Normal Breast Milk
Despite your best efforts, breast milk can still spoil and you will need to know what to look for if that happens. But before we can discuss spoiled breast milk, it’s important to know what normal milk looks, smells, and tastes like. It’s also helpful to know that there is a wide range of “normal” when it comes to breast milk.
The first milk produced by a lactating mother is colostrum, nicknamed “liquid gold” for its golden color and tremendous health benefits, including high levels of nutrients, antibodies, and antioxidants. It’s made of white blood cells that build the baby’s immune system and is typically yellowish in color and thicker than breast milk.
Colostrum turns to transitional breast milk within two to four days and about two weeks after that, mature milk comes in and lasts throughout the breastfeeding process. It’s perfectly normal if the transitional milk has an orange tint. Mature breast milk is typically watery and whitish or bluish in color, resembling watered-down skim milk.
It’s normal for breast milk to change color slightly, this can be caused by eating particular foods, taking supplements, or certain medications. Milk can change throughout the day and even within the same pumping session. Foremilk is more watery and thin, while hindmilk is a little thicker and fattier.
Good, healthy breast milk has been described as smelling and tasting like cantaloupe juice, cucumbers, and even honey. It’s milder and sweeter than cow’s milk. It can sometimes have a soapy smell, which is perfectly natural due to the high levels of lipase, an enzyme that helps break down fats. Breast milk that has been frozen and thawed can smell slightly sour, which is also normal (more on that later).
Good Storage Habits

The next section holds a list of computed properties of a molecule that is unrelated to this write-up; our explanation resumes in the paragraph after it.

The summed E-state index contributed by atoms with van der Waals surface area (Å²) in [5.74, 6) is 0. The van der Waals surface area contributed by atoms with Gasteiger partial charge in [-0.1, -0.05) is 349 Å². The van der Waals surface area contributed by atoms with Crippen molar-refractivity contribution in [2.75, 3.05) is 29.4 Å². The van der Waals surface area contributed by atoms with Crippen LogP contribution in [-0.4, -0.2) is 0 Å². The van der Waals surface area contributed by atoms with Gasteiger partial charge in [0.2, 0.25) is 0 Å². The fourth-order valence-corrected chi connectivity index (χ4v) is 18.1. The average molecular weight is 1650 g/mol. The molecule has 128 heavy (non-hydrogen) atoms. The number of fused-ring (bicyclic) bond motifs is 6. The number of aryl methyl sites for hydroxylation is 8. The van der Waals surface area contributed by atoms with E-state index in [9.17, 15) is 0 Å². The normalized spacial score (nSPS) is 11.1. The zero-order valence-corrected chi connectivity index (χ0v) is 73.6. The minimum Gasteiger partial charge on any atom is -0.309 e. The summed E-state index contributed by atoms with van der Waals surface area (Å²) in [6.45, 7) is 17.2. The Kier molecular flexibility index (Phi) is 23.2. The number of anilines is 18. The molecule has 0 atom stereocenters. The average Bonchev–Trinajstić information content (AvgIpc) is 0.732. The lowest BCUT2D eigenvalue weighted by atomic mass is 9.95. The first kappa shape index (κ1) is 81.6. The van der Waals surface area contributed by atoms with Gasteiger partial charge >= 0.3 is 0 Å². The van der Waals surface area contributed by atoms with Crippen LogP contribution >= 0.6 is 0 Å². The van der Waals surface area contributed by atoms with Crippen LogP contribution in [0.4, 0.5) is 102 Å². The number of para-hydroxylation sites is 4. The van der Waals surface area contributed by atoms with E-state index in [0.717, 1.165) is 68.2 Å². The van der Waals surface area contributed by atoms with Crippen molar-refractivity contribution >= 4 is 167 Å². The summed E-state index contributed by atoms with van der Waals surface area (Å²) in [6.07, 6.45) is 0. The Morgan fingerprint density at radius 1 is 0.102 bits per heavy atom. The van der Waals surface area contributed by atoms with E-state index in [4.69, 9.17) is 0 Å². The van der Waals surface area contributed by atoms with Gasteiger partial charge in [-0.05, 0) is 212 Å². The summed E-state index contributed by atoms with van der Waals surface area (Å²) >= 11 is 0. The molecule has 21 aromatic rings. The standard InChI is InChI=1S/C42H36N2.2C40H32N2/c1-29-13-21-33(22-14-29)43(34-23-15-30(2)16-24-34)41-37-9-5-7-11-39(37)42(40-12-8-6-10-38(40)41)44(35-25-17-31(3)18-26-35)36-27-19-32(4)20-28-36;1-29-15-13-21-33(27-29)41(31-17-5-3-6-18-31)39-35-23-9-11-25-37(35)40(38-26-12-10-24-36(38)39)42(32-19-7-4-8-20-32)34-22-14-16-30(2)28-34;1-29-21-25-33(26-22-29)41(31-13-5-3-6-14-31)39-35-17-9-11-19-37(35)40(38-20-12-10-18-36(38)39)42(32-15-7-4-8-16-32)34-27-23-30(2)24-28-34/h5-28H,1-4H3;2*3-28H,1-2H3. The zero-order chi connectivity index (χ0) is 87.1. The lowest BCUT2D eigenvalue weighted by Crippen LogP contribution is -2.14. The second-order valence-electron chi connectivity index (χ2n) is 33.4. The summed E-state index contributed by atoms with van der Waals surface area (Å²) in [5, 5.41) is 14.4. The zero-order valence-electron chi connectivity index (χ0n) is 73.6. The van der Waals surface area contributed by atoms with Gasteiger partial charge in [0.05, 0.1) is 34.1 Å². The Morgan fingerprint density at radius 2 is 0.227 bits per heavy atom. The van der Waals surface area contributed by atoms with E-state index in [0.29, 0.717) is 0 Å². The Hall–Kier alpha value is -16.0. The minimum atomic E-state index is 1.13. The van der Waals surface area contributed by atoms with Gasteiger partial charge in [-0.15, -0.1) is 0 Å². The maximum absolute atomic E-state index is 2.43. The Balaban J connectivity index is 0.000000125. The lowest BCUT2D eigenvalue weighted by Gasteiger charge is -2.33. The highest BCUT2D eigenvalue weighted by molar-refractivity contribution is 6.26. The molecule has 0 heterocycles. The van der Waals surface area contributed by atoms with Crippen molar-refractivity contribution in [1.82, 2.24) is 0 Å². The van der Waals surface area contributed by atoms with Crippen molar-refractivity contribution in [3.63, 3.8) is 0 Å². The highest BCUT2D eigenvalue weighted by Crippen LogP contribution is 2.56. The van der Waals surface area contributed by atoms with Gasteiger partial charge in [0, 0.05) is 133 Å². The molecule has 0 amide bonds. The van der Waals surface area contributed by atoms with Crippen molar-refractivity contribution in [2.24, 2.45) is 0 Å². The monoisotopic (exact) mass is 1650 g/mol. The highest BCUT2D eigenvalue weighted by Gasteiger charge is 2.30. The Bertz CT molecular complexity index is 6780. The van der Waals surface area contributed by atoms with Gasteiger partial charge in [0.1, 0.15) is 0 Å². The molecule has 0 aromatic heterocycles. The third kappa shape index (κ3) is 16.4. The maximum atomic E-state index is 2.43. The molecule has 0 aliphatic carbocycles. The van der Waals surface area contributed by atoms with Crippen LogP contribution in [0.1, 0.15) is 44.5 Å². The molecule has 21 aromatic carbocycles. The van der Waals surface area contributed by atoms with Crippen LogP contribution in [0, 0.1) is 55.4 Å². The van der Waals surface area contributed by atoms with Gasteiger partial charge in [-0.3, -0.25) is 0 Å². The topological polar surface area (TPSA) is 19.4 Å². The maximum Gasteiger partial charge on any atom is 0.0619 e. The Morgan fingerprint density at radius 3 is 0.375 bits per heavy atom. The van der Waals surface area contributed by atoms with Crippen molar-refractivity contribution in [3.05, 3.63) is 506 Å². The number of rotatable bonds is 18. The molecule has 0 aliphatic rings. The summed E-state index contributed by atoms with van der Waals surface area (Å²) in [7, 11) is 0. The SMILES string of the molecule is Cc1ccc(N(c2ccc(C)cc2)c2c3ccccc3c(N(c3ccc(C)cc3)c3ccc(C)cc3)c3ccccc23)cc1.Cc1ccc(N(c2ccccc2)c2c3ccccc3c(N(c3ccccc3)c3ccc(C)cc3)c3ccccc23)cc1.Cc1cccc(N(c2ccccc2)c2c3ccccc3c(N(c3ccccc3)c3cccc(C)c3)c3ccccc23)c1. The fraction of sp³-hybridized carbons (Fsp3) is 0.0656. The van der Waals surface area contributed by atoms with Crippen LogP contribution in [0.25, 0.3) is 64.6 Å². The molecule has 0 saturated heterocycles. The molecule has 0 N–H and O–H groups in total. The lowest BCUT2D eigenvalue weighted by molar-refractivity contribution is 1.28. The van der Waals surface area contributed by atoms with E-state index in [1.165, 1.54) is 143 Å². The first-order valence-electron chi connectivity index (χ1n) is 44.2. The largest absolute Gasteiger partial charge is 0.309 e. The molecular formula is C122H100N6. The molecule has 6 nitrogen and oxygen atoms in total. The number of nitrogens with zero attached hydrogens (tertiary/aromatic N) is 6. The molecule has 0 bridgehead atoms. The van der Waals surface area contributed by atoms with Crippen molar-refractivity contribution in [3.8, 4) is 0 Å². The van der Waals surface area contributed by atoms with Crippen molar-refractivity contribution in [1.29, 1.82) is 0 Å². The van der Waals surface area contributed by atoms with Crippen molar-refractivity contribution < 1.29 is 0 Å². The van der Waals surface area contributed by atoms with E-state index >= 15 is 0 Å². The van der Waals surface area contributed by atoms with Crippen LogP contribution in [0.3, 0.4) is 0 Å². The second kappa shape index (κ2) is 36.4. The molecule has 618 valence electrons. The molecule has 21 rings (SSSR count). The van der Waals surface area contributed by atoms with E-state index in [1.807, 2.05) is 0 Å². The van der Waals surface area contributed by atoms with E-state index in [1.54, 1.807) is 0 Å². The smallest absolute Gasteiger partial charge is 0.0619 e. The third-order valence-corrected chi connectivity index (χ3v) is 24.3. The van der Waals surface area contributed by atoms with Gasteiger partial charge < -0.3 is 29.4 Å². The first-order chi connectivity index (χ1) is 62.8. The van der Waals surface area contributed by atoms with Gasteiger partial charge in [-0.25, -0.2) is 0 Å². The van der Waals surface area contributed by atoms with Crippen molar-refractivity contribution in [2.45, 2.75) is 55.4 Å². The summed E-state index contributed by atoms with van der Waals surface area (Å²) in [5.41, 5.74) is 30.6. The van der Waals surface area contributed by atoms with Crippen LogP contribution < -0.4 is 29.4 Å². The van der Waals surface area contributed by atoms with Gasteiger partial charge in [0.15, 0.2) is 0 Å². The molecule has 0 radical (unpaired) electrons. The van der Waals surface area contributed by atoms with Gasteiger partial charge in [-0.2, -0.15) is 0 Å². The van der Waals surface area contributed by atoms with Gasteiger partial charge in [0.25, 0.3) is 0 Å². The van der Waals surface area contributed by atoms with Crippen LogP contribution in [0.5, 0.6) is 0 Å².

How you store breast milk can determine its freshness and safety. The two most important aspects of storing breast milk are the temperature and the storage container.
When stored in the refrigerator, breast milk should be stored in the back, never in the door, where the temperature is coldest and most consistent. A refrigerator-freezer is ideal for keeping milk good for up to six months. A deep freezer will keep it fresh for up to a year, since the door isn’t opening and closing often, ensuring a more stable temperature.
Breast milk should be stored in milk storage bags or plastic or glass containers specifically designed for freezing breast milk. All containers should be clean and sealed to prevent contamination, which can lead to spoiled breast milk.
3 Common Signs of Spoiled Breast Milk
So now that we know the look, smell, and taste of good breast milk and how to keep it fresh, let’s learn about the signs and health risks of spoiled breast milk. The best way to tell if your milk has gone bad is to use your senses.
Breast milk naturally separates once it’s stored, with the fat rising to the top and the watery part falling to the bottom. When it’s still good, the liquid will easily mix together with a simple swirl of the bottle, bag, or container. If it doesn’t mix together or there are chunks floating in the breast milk, it’s probably gone bad.
If you’re not sure, take a sniff to determine the milk’s smell. If there is a rancid odor or it smells like sour milk, it’s a good idea to toss it. The sniff test can be a little complicated because previously frozen breast milk can have a sour smell once it thaws. To test this theory, freeze a small batch for a few days and thaw it out. Since it’s been frozen for such a short time, if it smells a bit sour, your breast milk is safe despite the scent.
It’s worth mentioning that some babies will reject previously frozen milk. If that happens, you can scald your breast milk through direct heating before freezing it and it should resolve this issue.
To scald your breast milk:
- Heat your breast milk in a small pan.
- Wait until small bubbles form around the outside.
- Remove from the heat and allow to cool.
- Store and freeze as usual.
Taking a small taste of your breast milk can help determine if it’s still good. It won’t taste quite like cow’s milk, but as long as it’s not rancid or foul, it should be fine. Similar to the breast milk smell, its taste can be a little sour and still be normal. Follow the steps outlined above to be sure. If it tastes “off” or you think it’s bad, it’s best to throw it out.